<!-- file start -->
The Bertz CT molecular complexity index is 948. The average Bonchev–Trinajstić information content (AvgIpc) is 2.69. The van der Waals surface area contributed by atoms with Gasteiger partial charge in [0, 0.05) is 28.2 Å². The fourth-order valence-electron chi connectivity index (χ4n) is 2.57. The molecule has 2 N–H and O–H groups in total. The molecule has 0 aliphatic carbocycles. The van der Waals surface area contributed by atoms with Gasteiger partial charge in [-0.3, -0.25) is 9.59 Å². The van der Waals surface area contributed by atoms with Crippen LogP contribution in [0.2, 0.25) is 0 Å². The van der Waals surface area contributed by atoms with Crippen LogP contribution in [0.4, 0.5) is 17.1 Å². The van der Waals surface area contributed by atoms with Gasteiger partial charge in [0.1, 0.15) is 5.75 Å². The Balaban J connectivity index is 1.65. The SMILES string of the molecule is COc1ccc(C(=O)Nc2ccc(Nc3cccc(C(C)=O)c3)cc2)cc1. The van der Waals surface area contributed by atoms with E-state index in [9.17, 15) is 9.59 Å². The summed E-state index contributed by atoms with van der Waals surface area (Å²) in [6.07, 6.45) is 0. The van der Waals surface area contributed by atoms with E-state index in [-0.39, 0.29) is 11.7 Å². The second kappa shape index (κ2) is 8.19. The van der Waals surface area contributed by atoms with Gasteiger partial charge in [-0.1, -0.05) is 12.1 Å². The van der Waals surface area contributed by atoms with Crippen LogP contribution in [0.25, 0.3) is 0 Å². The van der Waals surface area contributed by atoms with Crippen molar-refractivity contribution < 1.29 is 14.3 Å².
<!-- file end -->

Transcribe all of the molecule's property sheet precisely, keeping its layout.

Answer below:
The Bertz CT molecular complexity index is 948. The average Bonchev–Trinajstić information content (AvgIpc) is 2.69. The van der Waals surface area contributed by atoms with Gasteiger partial charge in [0, 0.05) is 28.2 Å². The fourth-order valence-electron chi connectivity index (χ4n) is 2.57. The molecule has 2 N–H and O–H groups in total. The molecule has 0 aliphatic carbocycles. The van der Waals surface area contributed by atoms with Gasteiger partial charge in [-0.3, -0.25) is 9.59 Å². The van der Waals surface area contributed by atoms with Crippen LogP contribution in [0.2, 0.25) is 0 Å². The van der Waals surface area contributed by atoms with Crippen LogP contribution in [0.4, 0.5) is 17.1 Å². The van der Waals surface area contributed by atoms with Gasteiger partial charge in [0.1, 0.15) is 5.75 Å². The Balaban J connectivity index is 1.65. The SMILES string of the molecule is COc1ccc(C(=O)Nc2ccc(Nc3cccc(C(C)=O)c3)cc2)cc1. The van der Waals surface area contributed by atoms with E-state index in [9.17, 15) is 9.59 Å². The summed E-state index contributed by atoms with van der Waals surface area (Å²) in [6.07, 6.45) is 0. The van der Waals surface area contributed by atoms with E-state index in [-0.39, 0.29) is 11.7 Å². The second kappa shape index (κ2) is 8.19. The van der Waals surface area contributed by atoms with Gasteiger partial charge in [-0.1, -0.05) is 12.1 Å². The van der Waals surface area contributed by atoms with Crippen LogP contribution in [0.25, 0.3) is 0 Å². The van der Waals surface area contributed by atoms with Crippen molar-refractivity contribution < 1.29 is 14.3 Å².